Associate Professor Kumud Dhital, cardiothoracic and transplant surgeon and director of the Sydney Heart Valve Bank at St Vincent’s Hospital, told MJA InSight he was concerned that the article was “giving emotive, pre-eminence to one organ over the others” and that there was misunderstanding and mixing of medical terminology.
 
Professor Dhital said he believed the authors had failed to convey the important message they set out to accomplish: “To call for an academic and legal convergence and standardisation to aid clinicians in translating the wishes of the donor and their relatives, and saving the precarious life of another individual on a transplant wait list without victimisation”, he said.
 
He hoped that the article would not negatively affect the general public’s perception of organ donation.
 
 
 
(Photo: Custom Medical Stock Photo / Science Photo Library)
 
The MJA authors discuss their article on the MJA podcast and video.

5 thoughts on “Donor death dispute

  1. John Carlyle says:

    Death certificates record death of a person – not death of  a physiological unit .

    The article is a useless piece of sophistry – seems an academic attempt to “publish or perish”.

    Long live Helen Lane.

  2. Judith Kennedy says:

    Many people would agree that discussing the reality of DCD procedures could well fuel public distrust of the organ donation process. DCD procedures are for progressing the living patient to dead organ donor. This is achieved through removal of respiratory support before the donor has died and withholding rescue efforts. The calculation is that the donor-to-be will meet the “circulatory/cardiac death” criteria used at the hospital within about 60 minutes from the removal of respiratory support (some places use 90 minutes). The procedure fails if the patient survives too long. The legal status of the criteria used to declare death in any particular case or any particular hospital is but one of the issues.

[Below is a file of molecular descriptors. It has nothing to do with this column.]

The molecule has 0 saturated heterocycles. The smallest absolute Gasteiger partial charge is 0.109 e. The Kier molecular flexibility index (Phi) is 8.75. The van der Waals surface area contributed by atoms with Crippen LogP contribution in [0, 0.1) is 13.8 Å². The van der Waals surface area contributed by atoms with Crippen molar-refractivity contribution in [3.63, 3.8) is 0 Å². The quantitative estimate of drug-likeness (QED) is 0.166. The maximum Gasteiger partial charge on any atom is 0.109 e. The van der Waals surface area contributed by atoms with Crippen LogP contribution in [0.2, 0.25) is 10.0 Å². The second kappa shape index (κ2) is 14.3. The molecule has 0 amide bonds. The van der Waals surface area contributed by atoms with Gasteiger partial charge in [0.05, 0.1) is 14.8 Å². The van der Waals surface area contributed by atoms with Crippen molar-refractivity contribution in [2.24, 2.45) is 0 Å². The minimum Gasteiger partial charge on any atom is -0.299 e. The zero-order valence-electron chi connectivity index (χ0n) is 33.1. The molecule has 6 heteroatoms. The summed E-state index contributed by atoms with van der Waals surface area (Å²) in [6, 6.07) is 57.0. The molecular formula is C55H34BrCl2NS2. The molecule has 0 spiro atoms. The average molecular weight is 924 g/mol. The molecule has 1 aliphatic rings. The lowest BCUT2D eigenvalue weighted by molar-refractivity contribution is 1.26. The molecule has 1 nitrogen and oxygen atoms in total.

3. Scott McKenzie says:

    It’s worth observing that even in the face of pre-transplant education most transplant wait list patients and their families in my experience believe that their donor will have died in the conventional sense of the word (even those on heart transplant wait lists) rather than the medical “brain death” sense of the word. I actually think that the majority of the public would be more comfortable with a “DCD” source of organs than the current brain death criteria. 

  4. Charles Fisher says:

    To suggest that the process is “OK” merely because the legal requirements are satisfied is simplistic and misunderstands the public perception of the donation process. With respect to DCD (donors) I think the public would expect that once the heart stops it stays stopped. That the heart from a DCD can be successfully transplanted would make them wonder why that heart was still not functioning in the donor. I appreciate that the reasons why DCDs occur are not simply cardiac related but it is then no different to euthanasia: the process here being removal of ventilation rather than say administration of a drug which paralyses respiration. Ie there is a difficulty here in that euthanasia is illegal but DCD is apparently “legal”. There is also some basis to the notion that the more one understands the less likely one may wish to participate (eg how many doctors choose to undergo the very procedures that they recommend to others). I think it is potentially a difficult case to make: “Trust us, we are doctors” wrt DCD.

  5. A/Prof M Yugan Mudaliar says:

    The authors of the MJA article on Donation after Circulatory Death, A/Prof J Tibbals and DR N Bhatia, have both interchangeably confused their respective roles with each other’s professions.

    Matters of law as interpreted by  J Tibbals is legally flawed. He should refrain from interpreting the law or suggesting that he is suficiently knowledgeable to offer changing the legal definition of death.

    Matters of medicine as interpreted by T Bhatia are medically flawed. She should refrain from interpreting medical matters pertinent to the certification of death.

    The advice frm the House of  Lords (UK) quoted variously is paraphrased as follows: “It is not the business of the Court to determine how Medicine should conduct it’s affairs.”

    Likewise, it is not the business of the medical profession to practise law.